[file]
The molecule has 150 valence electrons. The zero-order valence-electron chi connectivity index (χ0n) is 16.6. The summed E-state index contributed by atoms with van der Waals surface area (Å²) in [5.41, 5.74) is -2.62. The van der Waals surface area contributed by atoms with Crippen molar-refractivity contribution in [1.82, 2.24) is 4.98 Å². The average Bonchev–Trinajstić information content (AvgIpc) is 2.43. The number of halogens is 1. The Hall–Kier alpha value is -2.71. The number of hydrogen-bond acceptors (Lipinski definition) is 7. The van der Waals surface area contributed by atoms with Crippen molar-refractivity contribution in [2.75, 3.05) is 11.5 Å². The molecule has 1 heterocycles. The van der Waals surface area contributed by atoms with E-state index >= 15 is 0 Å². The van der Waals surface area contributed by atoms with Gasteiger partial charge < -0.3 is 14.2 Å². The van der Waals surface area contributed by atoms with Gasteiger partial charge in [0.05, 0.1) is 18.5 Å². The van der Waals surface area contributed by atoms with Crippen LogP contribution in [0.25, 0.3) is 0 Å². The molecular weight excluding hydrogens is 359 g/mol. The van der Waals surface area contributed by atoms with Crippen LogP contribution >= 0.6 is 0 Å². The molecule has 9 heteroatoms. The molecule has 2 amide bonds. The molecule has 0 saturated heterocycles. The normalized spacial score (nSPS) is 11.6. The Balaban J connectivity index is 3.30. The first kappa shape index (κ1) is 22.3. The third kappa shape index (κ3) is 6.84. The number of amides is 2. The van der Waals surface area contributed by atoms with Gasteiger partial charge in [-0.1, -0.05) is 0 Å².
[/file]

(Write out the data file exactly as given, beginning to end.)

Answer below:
The molecule has 150 valence electrons. The zero-order valence-electron chi connectivity index (χ0n) is 16.6. The summed E-state index contributed by atoms with van der Waals surface area (Å²) in [5.41, 5.74) is -2.62. The van der Waals surface area contributed by atoms with Crippen molar-refractivity contribution in [1.82, 2.24) is 4.98 Å². The average Bonchev–Trinajstić information content (AvgIpc) is 2.43. The number of halogens is 1. The Hall–Kier alpha value is -2.71. The number of hydrogen-bond acceptors (Lipinski definition) is 7. The van der Waals surface area contributed by atoms with Crippen molar-refractivity contribution in [2.75, 3.05) is 11.5 Å². The molecule has 1 heterocycles. The van der Waals surface area contributed by atoms with E-state index >= 15 is 0 Å². The van der Waals surface area contributed by atoms with Gasteiger partial charge < -0.3 is 14.2 Å². The van der Waals surface area contributed by atoms with Gasteiger partial charge in [0.05, 0.1) is 18.5 Å². The van der Waals surface area contributed by atoms with Crippen LogP contribution in [0.25, 0.3) is 0 Å². The molecular weight excluding hydrogens is 359 g/mol. The van der Waals surface area contributed by atoms with Crippen LogP contribution >= 0.6 is 0 Å². The molecule has 9 heteroatoms. The molecule has 2 amide bonds. The molecule has 0 saturated heterocycles. The normalized spacial score (nSPS) is 11.6. The Balaban J connectivity index is 3.30. The first kappa shape index (κ1) is 22.3. The third kappa shape index (κ3) is 6.84. The number of amides is 2. The van der Waals surface area contributed by atoms with Gasteiger partial charge in [-0.1, -0.05) is 0 Å².